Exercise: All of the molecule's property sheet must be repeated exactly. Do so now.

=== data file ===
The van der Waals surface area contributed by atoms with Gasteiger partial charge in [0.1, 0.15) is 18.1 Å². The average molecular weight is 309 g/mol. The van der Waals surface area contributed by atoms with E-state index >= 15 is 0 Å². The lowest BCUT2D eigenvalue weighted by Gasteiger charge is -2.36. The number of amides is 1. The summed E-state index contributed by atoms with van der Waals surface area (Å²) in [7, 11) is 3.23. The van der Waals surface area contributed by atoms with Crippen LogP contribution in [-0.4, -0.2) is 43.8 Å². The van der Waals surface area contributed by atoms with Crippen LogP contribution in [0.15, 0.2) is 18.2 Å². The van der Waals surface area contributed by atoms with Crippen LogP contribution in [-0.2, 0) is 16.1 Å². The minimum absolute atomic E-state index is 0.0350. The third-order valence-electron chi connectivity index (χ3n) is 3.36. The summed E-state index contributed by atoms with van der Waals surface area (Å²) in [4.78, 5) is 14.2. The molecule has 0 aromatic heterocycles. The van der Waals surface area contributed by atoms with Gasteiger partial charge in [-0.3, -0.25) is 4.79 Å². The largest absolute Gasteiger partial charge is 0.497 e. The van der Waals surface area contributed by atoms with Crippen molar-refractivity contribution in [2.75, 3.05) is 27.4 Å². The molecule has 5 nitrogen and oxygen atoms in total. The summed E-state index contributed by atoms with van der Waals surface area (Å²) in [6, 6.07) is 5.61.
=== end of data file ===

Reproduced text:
The van der Waals surface area contributed by atoms with Gasteiger partial charge in [0.1, 0.15) is 18.1 Å². The average molecular weight is 309 g/mol. The van der Waals surface area contributed by atoms with E-state index >= 15 is 0 Å². The lowest BCUT2D eigenvalue weighted by Gasteiger charge is -2.36. The number of amides is 1. The summed E-state index contributed by atoms with van der Waals surface area (Å²) in [7, 11) is 3.23. The van der Waals surface area contributed by atoms with Crippen LogP contribution in [-0.4, -0.2) is 43.8 Å². The van der Waals surface area contributed by atoms with Crippen LogP contribution in [0.15, 0.2) is 18.2 Å². The van der Waals surface area contributed by atoms with Crippen LogP contribution in [-0.2, 0) is 16.1 Å². The minimum absolute atomic E-state index is 0.0350. The third-order valence-electron chi connectivity index (χ3n) is 3.36. The summed E-state index contributed by atoms with van der Waals surface area (Å²) in [4.78, 5) is 14.2. The molecule has 0 aromatic heterocycles. The van der Waals surface area contributed by atoms with Gasteiger partial charge in [-0.3, -0.25) is 4.79 Å². The largest absolute Gasteiger partial charge is 0.497 e. The van der Waals surface area contributed by atoms with Crippen molar-refractivity contribution in [2.75, 3.05) is 27.4 Å². The molecule has 5 nitrogen and oxygen atoms in total. The summed E-state index contributed by atoms with van der Waals surface area (Å²) in [6, 6.07) is 5.61.